Open University

What's In A Signature?


by Christine Stansell
I bet you haven't thought about handwriting since you've been, maybe, in sixth
grade and read a book about graphology. Graphology would be: handwriting as the
key to a person's personality. Why that dumb girl's bubble writing showed that, in
fact, she really was a bubble head. How the tidy writing of the class brain showed
that she was really well-organized but oh so uptight.

Well, now it turns out that the high science of graphology can illuminate the deeper
workings of at least one of presidential candidates. And the results appear not in an
Onion article, but in a front-page piece in our paper of record on the
buildup to next year's New Hampshire Democratic primary. I wake up to the
morning edition of The New York Times and its you-are-there account of Hillary Clinton signing an
autograph (she "signs autographs meticulously, drawing out each line and curve").
After the jump inside the paper, the piece carries a photograph of Hillary Clinton signing autographs. As
if this weren't enough, we get a blow-up photograph of this very same signature, a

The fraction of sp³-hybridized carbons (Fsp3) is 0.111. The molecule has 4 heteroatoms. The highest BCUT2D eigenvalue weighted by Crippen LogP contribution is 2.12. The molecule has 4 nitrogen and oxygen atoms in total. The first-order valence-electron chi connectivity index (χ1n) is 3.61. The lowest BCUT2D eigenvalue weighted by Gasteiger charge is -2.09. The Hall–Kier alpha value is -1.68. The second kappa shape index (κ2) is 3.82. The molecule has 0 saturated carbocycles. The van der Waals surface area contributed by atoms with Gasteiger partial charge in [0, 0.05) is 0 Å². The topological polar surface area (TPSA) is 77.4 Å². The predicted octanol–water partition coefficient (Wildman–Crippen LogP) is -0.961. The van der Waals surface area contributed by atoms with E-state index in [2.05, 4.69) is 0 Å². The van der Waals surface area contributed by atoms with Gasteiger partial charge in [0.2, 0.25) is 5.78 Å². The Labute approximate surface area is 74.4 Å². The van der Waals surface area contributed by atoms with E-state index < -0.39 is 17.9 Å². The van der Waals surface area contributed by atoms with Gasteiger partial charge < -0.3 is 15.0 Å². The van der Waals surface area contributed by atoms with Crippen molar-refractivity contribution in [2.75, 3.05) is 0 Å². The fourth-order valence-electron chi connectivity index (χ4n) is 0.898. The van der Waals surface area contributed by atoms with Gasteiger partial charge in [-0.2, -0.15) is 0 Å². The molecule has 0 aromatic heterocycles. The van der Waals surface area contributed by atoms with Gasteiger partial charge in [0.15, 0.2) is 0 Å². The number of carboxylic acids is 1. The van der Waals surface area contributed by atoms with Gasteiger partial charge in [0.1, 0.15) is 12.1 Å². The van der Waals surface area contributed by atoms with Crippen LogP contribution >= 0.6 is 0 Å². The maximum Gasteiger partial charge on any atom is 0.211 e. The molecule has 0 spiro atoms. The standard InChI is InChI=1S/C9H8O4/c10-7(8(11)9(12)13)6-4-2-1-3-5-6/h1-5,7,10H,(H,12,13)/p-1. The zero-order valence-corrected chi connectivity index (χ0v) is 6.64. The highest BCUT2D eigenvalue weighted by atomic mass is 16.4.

very neat and clear "Hillary Rodham Clinton." And, though its not a suspenseful bit of
detection, we now know beyond a scintilla of doubt that Senator Clinton really does
write like the smartest girl in the class or, worse still, like your fourth grade teacher
who taught you cursive in the first place.

You would think they would have learned their lesson at the Times, with
their dismal record of jeering at various permutations of nerdiness and uptightness
in credible Democratic candidates only to cozy up to a real guy who could get down
on the election trail, kick back and help a lonely reporter have fun. That guy was
George W. Bush (even if, come election time, the paper dutifully endorsed the
Democrats). But apparently not. Faced with the long vistas of New Hampshire back
roads and town halls, what's a writer to do but come up with some clever angle to
interrupt the endless middle-of-the-road electioneering that liberal candidates
necessarily resort to in a conservative state.

I'm sure that people's intense reactions to Hillary Clinton, for and against, are
extremely complicated. It can't be just because she's a woman that she's mocked for
being too prim and too steely, too uptight, and too ingratiating. Maybe its all in the
handwriting--graphology is destiny.

But why, I wonder, did it take so long for reporters to discover this fundamental tool?
Has there been a purportedly serious article on a candidate's handwriting on the front
page of a major newspaper in recent memory? Ever? Because up till now, of course,
all the candidates were men.

Maybe it's because guys write so badly, no one has bothered to look.

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